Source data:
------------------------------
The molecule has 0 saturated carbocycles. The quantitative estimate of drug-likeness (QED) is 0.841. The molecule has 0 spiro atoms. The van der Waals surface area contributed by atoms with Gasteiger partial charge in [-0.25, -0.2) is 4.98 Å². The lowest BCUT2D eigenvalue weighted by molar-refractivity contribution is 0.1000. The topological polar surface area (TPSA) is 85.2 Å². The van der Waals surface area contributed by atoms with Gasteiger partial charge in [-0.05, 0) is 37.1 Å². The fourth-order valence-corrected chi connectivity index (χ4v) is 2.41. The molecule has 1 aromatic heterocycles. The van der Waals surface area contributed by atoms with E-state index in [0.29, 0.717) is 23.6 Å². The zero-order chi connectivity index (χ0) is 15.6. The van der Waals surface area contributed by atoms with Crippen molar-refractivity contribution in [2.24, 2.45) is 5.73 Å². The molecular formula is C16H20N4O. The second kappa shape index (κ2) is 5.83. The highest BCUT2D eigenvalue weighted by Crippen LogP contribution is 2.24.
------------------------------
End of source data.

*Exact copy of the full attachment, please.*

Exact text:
The molecule has 0 saturated carbocycles. The quantitative estimate of drug-likeness (QED) is 0.841. The molecule has 0 spiro atoms. The van der Waals surface area contributed by atoms with Gasteiger partial charge in [-0.25, -0.2) is 4.98 Å². The lowest BCUT2D eigenvalue weighted by molar-refractivity contribution is 0.1000. The topological polar surface area (TPSA) is 85.2 Å². The van der Waals surface area contributed by atoms with Gasteiger partial charge in [-0.05, 0) is 37.1 Å². The fourth-order valence-corrected chi connectivity index (χ4v) is 2.41. The molecule has 1 aromatic heterocycles. The van der Waals surface area contributed by atoms with E-state index in [0.29, 0.717) is 23.6 Å². The zero-order chi connectivity index (χ0) is 15.6. The van der Waals surface area contributed by atoms with Crippen molar-refractivity contribution in [2.24, 2.45) is 5.73 Å². The molecular formula is C16H20N4O. The second kappa shape index (κ2) is 5.83. The highest BCUT2D eigenvalue weighted by Crippen LogP contribution is 2.24.